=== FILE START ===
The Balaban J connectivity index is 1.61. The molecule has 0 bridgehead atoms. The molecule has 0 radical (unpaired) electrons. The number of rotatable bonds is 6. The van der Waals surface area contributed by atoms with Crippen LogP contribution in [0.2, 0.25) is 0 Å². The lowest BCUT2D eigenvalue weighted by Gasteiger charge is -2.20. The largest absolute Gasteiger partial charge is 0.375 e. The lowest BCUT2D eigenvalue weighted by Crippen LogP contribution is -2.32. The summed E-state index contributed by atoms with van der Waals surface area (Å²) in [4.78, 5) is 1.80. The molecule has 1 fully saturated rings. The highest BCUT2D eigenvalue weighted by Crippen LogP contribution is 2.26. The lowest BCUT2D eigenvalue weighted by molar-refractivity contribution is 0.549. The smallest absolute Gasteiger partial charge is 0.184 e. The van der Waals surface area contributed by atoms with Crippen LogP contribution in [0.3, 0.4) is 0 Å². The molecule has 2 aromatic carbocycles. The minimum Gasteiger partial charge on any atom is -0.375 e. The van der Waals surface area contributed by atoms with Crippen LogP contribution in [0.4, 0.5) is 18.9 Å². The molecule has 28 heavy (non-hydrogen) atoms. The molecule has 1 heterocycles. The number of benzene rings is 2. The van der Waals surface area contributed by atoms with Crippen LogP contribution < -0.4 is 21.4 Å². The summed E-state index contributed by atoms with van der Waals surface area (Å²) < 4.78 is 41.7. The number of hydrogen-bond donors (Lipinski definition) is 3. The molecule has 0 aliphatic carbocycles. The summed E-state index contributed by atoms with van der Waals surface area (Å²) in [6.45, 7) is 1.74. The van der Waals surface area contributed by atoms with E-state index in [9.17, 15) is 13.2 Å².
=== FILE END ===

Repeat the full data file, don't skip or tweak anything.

The Balaban J connectivity index is 1.61. The molecule has 0 bridgehead atoms. The molecule has 0 radical (unpaired) electrons. The number of rotatable bonds is 6. The van der Waals surface area contributed by atoms with Crippen LogP contribution in [0.2, 0.25) is 0 Å². The lowest BCUT2D eigenvalue weighted by Gasteiger charge is -2.20. The largest absolute Gasteiger partial charge is 0.375 e. The lowest BCUT2D eigenvalue weighted by Crippen LogP contribution is -2.32. The summed E-state index contributed by atoms with van der Waals surface area (Å²) in [4.78, 5) is 1.80. The molecule has 1 fully saturated rings. The highest BCUT2D eigenvalue weighted by Crippen LogP contribution is 2.26. The lowest BCUT2D eigenvalue weighted by molar-refractivity contribution is 0.549. The smallest absolute Gasteiger partial charge is 0.184 e. The van der Waals surface area contributed by atoms with Crippen LogP contribution in [0.3, 0.4) is 0 Å². The molecule has 2 aromatic carbocycles. The minimum Gasteiger partial charge on any atom is -0.375 e. The van der Waals surface area contributed by atoms with Crippen LogP contribution in [0.4, 0.5) is 18.9 Å². The molecule has 28 heavy (non-hydrogen) atoms. The molecule has 1 heterocycles. The number of benzene rings is 2. The van der Waals surface area contributed by atoms with Crippen LogP contribution < -0.4 is 21.4 Å². The summed E-state index contributed by atoms with van der Waals surface area (Å²) < 4.78 is 41.7. The number of hydrogen-bond donors (Lipinski definition) is 3. The molecule has 0 aliphatic carbocycles. The summed E-state index contributed by atoms with van der Waals surface area (Å²) in [6.45, 7) is 1.74. The van der Waals surface area contributed by atoms with E-state index in [9.17, 15) is 13.2 Å².